When a DTX mode frame is received 1202 it is first checked to determine whether it is a SID_FIRST frame 1204. If it is, the counter variable “framesSinceSID” is set to zero 1206 and the frame is considered as NO_DATA 1208 for purposes of speech processing. If the frame is not a SID_FIRST frame it is checked to determine if it is a SID_UPDATE frame 1210. If it is, the counter variable “framesSinceSID” is set to zero 1206 and the frame is classified as NO_DATA 1208. If it is not a SID_UPDATE frame the counter variable “framesSinceSID” is incremented by one 1212. Next, the counter variable “framesSinceSID” is checked 1214 to determine if it is greater than a threshold, M. M is typically set to 8 which is the number of frames expected between SID_UPDATE frames. If the counter variable “framesSinceSID” is not greater than M, then the frame is classified as NO_DATA 1208. If the counter variable “framesSinceSID” is greater than M, then the frame is channel decoded as a voice frame 1216. Next, the channel decoded voice frame is subjected to a CRC test 1218. If the CRC test fails the frame is classified as NO_DATA 1208. If the CRC test passes the frame is classified as voice 1220 and DTX mode is exited.
As compared with the method in FIG. 11, this method has the advantage of avoiding the largely unnecessary processing incurred by channel decoding all DTX-mode NO_DATA frames as speech.
The usage of the SID_UPDATE duty cycle has the disadvantage of delaying the enabling of speech beyond what is necessary (by typically 160-500 ms). To avoid this delay or to avoid the good frame counter variable from being subjected to multiple CRC tests, another metric may be used to gate the enabling of voice during DTX mode.
A metric from the convolutional (e.g. Viterbi) decode portion of the channel decoder can be used to indicate channel quality. Such an indicator is usually available as a by product of the Viterbi decode as it is often used during non-DTX mode to provide a dangerous frame indicator (DFI) to the speech decoder when the CRC has passed but the frame is questionable. If the Viterbi metric indicates that the channel quality is above some threshold and the CRC passes, the frame will be passed to the speech decoder and DTX mode exited. This process 1300 is shown in the flowchart of FIG. 13.
A channel decoded frame classified as voice 1302 is subjected to a CRC test 1304. If it fails the CRC test, it is classified as NO_DATA 1306. If it passes the CRC test, it is subjected to a Viterbi metric threshold test 1308. If it fails the Viterbi metric threshold test, it is classified as NO_DATA 1306. If it passes the Viterbi metric threshold test, it is classified as a voice frame 1310 and DTX mode is exited.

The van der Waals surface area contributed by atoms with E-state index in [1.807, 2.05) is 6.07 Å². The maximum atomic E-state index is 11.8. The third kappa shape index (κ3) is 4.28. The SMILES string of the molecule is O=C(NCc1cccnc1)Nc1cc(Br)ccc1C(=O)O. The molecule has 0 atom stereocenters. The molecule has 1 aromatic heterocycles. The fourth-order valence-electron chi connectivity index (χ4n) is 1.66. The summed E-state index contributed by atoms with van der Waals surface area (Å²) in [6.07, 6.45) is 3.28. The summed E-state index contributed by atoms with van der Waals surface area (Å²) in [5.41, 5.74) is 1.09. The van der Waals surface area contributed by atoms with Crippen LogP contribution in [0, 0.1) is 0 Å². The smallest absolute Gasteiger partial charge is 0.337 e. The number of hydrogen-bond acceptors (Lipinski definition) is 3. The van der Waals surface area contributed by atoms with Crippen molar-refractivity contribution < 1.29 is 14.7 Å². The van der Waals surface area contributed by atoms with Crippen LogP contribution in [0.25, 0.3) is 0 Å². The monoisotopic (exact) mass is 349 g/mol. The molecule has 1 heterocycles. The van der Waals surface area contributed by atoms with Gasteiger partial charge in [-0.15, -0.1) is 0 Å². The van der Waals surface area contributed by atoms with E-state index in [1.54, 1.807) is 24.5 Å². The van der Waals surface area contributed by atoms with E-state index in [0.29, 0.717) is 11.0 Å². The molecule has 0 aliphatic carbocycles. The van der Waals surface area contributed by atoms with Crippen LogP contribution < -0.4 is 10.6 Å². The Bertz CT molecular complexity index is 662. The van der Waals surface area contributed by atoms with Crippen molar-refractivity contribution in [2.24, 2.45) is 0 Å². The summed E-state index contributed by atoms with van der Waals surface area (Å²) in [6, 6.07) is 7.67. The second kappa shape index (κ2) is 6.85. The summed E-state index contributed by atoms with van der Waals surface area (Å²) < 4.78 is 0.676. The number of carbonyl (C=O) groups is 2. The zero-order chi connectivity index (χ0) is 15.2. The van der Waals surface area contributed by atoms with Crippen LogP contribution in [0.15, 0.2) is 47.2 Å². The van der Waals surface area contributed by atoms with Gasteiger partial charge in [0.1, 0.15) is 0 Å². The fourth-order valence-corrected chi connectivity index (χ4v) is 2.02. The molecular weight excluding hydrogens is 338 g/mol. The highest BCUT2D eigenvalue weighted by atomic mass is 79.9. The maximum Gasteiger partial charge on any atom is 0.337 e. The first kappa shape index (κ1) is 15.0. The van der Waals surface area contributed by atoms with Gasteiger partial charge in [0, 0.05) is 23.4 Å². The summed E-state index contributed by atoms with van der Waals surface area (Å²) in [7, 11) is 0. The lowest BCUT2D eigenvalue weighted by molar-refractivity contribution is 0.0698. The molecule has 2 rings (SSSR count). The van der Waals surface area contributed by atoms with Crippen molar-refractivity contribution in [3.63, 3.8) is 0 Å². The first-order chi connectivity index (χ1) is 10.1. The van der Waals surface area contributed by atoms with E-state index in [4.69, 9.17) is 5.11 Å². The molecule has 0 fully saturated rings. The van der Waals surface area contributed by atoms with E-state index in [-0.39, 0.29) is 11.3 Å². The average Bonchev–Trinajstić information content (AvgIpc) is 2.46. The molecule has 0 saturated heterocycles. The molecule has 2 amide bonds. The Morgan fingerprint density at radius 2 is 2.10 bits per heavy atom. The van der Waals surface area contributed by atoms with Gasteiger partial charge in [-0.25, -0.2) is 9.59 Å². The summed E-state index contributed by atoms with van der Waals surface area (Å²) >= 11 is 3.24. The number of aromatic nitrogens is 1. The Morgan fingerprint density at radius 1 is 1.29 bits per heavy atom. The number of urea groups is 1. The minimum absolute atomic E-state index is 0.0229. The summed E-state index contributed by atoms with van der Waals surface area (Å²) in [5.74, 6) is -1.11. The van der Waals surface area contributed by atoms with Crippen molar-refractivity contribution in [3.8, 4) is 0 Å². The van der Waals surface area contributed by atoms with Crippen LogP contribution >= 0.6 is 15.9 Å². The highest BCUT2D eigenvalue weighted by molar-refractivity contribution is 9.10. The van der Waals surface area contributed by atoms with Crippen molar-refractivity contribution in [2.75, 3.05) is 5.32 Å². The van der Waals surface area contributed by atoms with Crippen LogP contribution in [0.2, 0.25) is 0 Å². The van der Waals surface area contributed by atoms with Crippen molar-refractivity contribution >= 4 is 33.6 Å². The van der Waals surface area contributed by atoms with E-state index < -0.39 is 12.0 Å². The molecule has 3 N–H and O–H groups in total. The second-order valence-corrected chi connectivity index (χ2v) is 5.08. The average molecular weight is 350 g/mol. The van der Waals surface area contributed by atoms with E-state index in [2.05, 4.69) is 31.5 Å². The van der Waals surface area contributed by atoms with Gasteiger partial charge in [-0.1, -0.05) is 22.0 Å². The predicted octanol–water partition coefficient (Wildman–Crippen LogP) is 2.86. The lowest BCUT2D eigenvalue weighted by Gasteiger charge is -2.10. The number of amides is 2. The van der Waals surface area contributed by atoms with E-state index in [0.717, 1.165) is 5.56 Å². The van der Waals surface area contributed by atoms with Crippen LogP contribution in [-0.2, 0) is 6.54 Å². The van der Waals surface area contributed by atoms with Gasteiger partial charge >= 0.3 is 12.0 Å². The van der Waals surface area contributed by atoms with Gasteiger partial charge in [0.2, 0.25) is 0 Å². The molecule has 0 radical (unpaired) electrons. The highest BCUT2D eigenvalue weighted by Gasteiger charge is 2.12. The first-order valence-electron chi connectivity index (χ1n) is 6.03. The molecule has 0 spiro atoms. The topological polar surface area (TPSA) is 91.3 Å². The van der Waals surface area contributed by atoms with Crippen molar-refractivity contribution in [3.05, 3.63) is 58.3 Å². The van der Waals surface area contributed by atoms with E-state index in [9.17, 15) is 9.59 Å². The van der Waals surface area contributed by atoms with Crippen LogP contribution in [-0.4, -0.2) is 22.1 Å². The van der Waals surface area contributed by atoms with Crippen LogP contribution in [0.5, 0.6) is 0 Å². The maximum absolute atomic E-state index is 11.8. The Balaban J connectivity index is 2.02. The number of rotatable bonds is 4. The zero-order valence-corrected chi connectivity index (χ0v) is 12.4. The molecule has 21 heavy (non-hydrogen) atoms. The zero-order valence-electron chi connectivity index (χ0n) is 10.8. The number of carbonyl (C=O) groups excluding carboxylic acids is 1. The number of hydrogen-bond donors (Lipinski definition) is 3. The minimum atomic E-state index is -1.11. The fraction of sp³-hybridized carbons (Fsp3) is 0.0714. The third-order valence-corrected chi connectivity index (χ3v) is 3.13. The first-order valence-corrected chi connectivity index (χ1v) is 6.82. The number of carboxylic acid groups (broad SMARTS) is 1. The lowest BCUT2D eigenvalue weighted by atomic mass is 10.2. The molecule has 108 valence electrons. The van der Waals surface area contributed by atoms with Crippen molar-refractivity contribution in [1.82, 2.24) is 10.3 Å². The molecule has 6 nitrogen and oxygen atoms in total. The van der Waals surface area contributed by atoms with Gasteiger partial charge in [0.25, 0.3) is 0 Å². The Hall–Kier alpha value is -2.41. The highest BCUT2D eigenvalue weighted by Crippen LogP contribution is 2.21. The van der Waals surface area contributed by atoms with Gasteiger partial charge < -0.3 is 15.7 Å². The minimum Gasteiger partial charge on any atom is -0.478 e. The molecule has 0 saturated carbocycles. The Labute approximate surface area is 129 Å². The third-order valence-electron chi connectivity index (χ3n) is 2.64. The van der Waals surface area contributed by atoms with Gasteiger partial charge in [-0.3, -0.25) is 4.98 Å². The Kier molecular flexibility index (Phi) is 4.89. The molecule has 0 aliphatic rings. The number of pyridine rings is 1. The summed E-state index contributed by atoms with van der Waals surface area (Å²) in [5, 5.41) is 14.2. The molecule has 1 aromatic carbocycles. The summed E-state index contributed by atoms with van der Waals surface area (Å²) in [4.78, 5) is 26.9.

Yet another metric is readily available in most AMR speech codec implementations. As part of the link adaptation, an AMR receiver constantly monitors the channel quality. This is typically accomplished by measuring the Carrier-to-Interferer (C/I) ratio. Hence, an alternative to using the Viterbi metric described previously would be to use the calculated C/I ratio corresponding to those bursts representing the received frame (or, equivalently, any other channel quality measure being used).
Yet another method uses a metric calculated within the inband bit decode. This decode is typically implemented by correlating the bits corresponding to the inband bits against the known patterns. If the correlation is above some threshold, this could be used as an indication of acceptable channel quality and a full channel decode could be attempted. This correlation is computationally simple compared to some of the previous techniques.
The use of either the channel quality measure or the inband bit correlation is described in the diagram of FIG. 14. A metric value is compared against a defined threshold 1402. The metric for this implementation could be either a channel quality measure or an inband bit correlation. If the threshold is not met, then the frame is classified as NO_DATA 1404. If the threshold is met, then the frame is channel decoded as a voice frame 1406. It is then subjected to a CRC test 1408. If the CRC test fails, the frame is classified as NO_DATA 1404. If the CRC test passes, the frame is classified as voice 1410 and DTX mode is exited.